Hofstra University scientists weigh an adult alewife last month prior to releasing it into Beaver Lake in Mill Neck, Long Island. About 200 fish were weighed, measured for length, identified by sex, and given Passive Integrated Transponder (PIT) tags just under their skin as part of a stocking and monitoring project where populations are expected to improve thanks to the completion of a fishway built in 2017. The tagged fish will spawn in the lake and leave the system within days of spawning. It is anticipated that they will return to their native waters in the Peconic River next spring as part of its annual migratory run. But the offspring, after leaving Beaver Lake in the early fall and spending 3-5 years in the ocean until they reach maturity, are expected to return to Beaver Lake when they are ready to spawn.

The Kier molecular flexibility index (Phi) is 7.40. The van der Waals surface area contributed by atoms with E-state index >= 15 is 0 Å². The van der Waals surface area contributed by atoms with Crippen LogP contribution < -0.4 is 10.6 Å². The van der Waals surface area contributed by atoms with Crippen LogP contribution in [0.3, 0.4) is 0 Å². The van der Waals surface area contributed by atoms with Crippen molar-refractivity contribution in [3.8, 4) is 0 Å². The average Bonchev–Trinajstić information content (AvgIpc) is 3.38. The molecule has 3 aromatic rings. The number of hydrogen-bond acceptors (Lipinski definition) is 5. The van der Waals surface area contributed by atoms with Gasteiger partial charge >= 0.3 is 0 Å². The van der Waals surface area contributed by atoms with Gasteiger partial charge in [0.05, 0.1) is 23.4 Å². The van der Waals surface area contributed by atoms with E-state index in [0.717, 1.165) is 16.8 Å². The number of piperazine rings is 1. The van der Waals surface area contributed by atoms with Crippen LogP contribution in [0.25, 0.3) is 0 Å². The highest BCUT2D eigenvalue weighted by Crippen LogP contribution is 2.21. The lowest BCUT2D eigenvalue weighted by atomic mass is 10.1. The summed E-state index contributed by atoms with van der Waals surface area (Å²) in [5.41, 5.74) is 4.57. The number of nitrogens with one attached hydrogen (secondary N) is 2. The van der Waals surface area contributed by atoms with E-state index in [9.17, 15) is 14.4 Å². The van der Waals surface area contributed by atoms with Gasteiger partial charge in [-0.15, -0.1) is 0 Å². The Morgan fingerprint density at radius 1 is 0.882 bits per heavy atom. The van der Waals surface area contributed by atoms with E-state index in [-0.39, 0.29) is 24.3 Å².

The fishway, a 30-foot long metal structure that resembles a ladder, allows fish to bypass a dam for a journey that reconnects the brackish waters of Oyster Bay with the freshwater lake and 1.5 miles of stream corridor. It was built by The Nature Conservancy with financial support from the Long Island Sound Futures Fund. Other partners in the fishway were Friends of the Bay and the New York State Department of Environmental Conservation. Cornell Cooperative Extension Service also has participated with Hofstra in the stocking and monitoring project.